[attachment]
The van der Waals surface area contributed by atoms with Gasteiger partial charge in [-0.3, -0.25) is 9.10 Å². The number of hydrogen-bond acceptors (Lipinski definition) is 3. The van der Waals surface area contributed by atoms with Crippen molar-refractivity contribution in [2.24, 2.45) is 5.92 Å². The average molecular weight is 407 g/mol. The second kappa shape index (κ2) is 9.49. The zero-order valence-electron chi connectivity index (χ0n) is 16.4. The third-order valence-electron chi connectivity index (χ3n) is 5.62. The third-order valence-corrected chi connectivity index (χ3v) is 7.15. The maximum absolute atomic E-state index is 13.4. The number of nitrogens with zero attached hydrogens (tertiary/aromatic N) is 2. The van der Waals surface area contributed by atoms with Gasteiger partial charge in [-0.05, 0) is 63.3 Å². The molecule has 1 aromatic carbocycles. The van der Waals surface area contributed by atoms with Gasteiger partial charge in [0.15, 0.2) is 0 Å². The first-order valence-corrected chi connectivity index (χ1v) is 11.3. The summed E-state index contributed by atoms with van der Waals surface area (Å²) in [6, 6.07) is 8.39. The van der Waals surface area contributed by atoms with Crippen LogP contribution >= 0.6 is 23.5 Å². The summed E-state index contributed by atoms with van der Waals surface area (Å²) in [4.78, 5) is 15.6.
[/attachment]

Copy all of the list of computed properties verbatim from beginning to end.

The van der Waals surface area contributed by atoms with Gasteiger partial charge in [-0.3, -0.25) is 9.10 Å². The number of hydrogen-bond acceptors (Lipinski definition) is 3. The van der Waals surface area contributed by atoms with Crippen molar-refractivity contribution in [2.24, 2.45) is 5.92 Å². The average molecular weight is 407 g/mol. The second kappa shape index (κ2) is 9.49. The zero-order valence-electron chi connectivity index (χ0n) is 16.4. The third-order valence-electron chi connectivity index (χ3n) is 5.62. The third-order valence-corrected chi connectivity index (χ3v) is 7.15. The maximum absolute atomic E-state index is 13.4. The number of nitrogens with zero attached hydrogens (tertiary/aromatic N) is 2. The van der Waals surface area contributed by atoms with Gasteiger partial charge in [-0.05, 0) is 63.3 Å². The molecule has 1 aromatic carbocycles. The van der Waals surface area contributed by atoms with Gasteiger partial charge in [0.15, 0.2) is 0 Å². The first-order valence-corrected chi connectivity index (χ1v) is 11.3. The summed E-state index contributed by atoms with van der Waals surface area (Å²) in [6, 6.07) is 8.39. The van der Waals surface area contributed by atoms with Crippen LogP contribution >= 0.6 is 23.5 Å². The summed E-state index contributed by atoms with van der Waals surface area (Å²) in [4.78, 5) is 15.6.